The Dominican Republic’s boiling state of affairs, involving tens of thousands of undocumented immigrants, has reached a grave pinnacle. The immigrants, largely Haitian or of Haitian descent, face deportation back to the other side of Hispaniola.
The deadline for procuring the documents necessary to prove citizenship if you were born in the Dominican Republic lapsed back in February for the undocumented. And on Wednesday (June 17), the deadline for migrants to “regularize” their statuses also expired. What is going to happen from here on out remains entirely obscured.
To get a complete grasp of what’s exactly happening on the grounds of the Dominican Republic, you’d have to actually be there. With little to no attention garnered from the American media, except for maybe the New York Times and Washington Post, there’s no real encompassing report. Yet even the most cursory of Google searches tells us that something of monumental portion is waiting to implode.
For now, here’s what you need to know:
The Dominican Republic and Haiti have been at odds for decades. Haitian blackness became a different type of blackness than that of a Dominican. It’s a long-standing practice of not recognizing Dominican people of Haitian descent who were born in the Dominican Republic. They are often lumped in with a second group: Haitian migrants who came to the country – sometimes by force – to work in the sugarcane fields. These sentiments were taught in school and repeated through state propaganda until the late ’60s.
Rafael Leónidas Trujillo
One man did more than anyone else to encourage the aforementioned. The country’s president between 1930s – 1961, Rafael Leónidas Trujillo. The 1937 Parsley Massacre is widely regarded as a turning point in Haitian-Dominican relations. The massacre, executed by the Dominican dictator, slaughtered generations of Haitians along with Dominicans who looked dark enough to be Haitian. It was said that their inability to roll the “r” in perejil (the Spanish word for parsley) gave them away.
Haitian-American author, Edwidge Danticat, noted that the state of Dominican-Haitian relations has roots in American history.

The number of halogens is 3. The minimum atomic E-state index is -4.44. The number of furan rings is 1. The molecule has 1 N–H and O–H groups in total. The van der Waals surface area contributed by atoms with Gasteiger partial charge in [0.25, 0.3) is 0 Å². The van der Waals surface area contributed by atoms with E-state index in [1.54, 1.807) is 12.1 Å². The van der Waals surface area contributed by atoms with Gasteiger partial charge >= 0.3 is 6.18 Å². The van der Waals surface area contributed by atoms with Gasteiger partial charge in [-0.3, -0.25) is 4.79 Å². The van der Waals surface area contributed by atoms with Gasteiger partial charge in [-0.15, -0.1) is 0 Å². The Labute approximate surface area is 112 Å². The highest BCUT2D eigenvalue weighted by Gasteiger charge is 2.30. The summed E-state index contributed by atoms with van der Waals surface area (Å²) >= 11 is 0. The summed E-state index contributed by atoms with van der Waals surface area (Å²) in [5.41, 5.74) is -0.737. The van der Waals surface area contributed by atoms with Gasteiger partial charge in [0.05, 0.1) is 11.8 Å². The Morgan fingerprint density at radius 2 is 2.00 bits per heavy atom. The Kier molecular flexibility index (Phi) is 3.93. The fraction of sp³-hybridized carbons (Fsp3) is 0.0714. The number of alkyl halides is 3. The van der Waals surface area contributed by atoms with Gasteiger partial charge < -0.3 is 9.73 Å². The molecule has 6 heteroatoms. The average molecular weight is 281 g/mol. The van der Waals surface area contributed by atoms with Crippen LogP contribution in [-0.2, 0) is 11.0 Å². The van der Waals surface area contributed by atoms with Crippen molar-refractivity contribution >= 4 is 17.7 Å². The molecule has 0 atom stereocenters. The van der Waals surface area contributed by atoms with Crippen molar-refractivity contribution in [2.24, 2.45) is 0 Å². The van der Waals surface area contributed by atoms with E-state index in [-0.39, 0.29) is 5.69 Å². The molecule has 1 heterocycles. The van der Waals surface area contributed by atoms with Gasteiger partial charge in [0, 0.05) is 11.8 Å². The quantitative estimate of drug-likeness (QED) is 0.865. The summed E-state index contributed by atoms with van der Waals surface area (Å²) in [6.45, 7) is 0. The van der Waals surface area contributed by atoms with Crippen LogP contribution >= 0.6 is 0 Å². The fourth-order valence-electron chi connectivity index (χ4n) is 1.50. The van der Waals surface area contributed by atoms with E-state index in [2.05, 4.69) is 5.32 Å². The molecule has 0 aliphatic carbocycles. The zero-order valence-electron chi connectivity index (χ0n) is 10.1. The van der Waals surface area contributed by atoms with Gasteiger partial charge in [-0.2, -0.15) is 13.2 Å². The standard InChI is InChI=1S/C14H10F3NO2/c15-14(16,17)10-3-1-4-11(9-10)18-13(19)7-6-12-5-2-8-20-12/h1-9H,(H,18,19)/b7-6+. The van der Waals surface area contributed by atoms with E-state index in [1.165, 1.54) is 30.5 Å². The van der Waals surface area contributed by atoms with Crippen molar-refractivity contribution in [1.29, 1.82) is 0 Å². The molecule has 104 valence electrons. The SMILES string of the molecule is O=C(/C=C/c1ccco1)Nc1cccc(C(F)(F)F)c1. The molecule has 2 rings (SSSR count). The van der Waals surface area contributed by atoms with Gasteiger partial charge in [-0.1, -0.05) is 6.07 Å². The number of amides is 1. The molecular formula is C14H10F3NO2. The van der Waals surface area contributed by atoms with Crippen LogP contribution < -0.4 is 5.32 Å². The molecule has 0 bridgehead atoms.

“One thing that is not mentioned as often is that early in the 20th century (1915 to 1934 for Haiti, and 1916 to 1924 for the D.R.), the entire island was occupied by the United States,” explained Danticat. “Then again, in the D.R. in the 1960s, Trujillo — who not only organized a massacre, but wiped out several generations of Dominican families — was trained during the occupation by U.S. Marines and put in power when they pulled out. Same with the Haitian army that terrorized Haitians for generations. It is not a matter of blame but a matter of historical record.”
Today’s impending deportations stem from a law passed last year that requires all foreign-born workers to register with the government within a year or face deportation, as noted by the New York Times. The government has said it wants to only get a handle on its migrant work force, and has promised to open a path to naturalization for those who register.
The law, which followed a 2013 court ruling to strip the citizenship of children born in the Dominican Republic to foreign parents, was seen by many in the human rights community as thinly veiled discrimination against the Dominicans’ darker-skinned neighbors.
For the last several months, under so-called Operation Shield, migrant workers have been routinely seized and expelled. The operation is meant to only single out illegal migrants who have arrived since late 2011.
“Border controls of the CESFRONT (Cuerpo Especializado de Seguridad Fronteriza Terrestre) and the army in the region and the work of our intelligence services have been intensified in order to preserve the integrity of our territory,” declared Munoz Delgado, the Dominican Minister of Defence.
The process is prone to being flawed. As that sweep of “cleansing” transpires, those who have complied with the law, even those born on Dominican soil, may be arbitrarily tossed out as well. “All the arbitrary deportations of the past six months, people getting stopped in the streets of towns and cities just for their skin color, raises a great deal of uncertainty and fear,” said Pedro Cano Olivares, a coordinator for the Jesuit Service in Jimani.
Registration is nearly impossible
Many people found the process to be burdensome. It was either too demanding or too far away from their homes. The process of obtaining the necessary documents were even confusing for some. And for those who managed to register, amid long lines and violent clashes, some have been left waiting for neutralization.
On the grounds
The Associated Press recently reported that the head of the Dominican Republic’s immigration agency, Army Gen. Ruben Paulino, said his agency will begin patrolling neighborhoods containing large numbers of migrants.
While Interior Minister Ramon Fadul assured citizens there would be no mass deportations or sweeps when the deadline for registration expired Wednesday evening, Paulino said that his agency has readied 12 buses, seven light trucks and two ambulances for migration patrols. Agents and soldiers have even been given additional training in human rights in preparation for deportation operations.
Mass deportations would raise the likelihood that Dominicans of Haitian descent will be swept up in the wave. “People are concerned that they will be indiscriminately targeting people who are darker skinned, black Dominicans, Dominican-Haitians and Haitian migrants,” said Cassandre Theano, a legal officer at the New York-based Open Society Foundations. “There is no science behind how they pick people.
Photo credit: Getty Images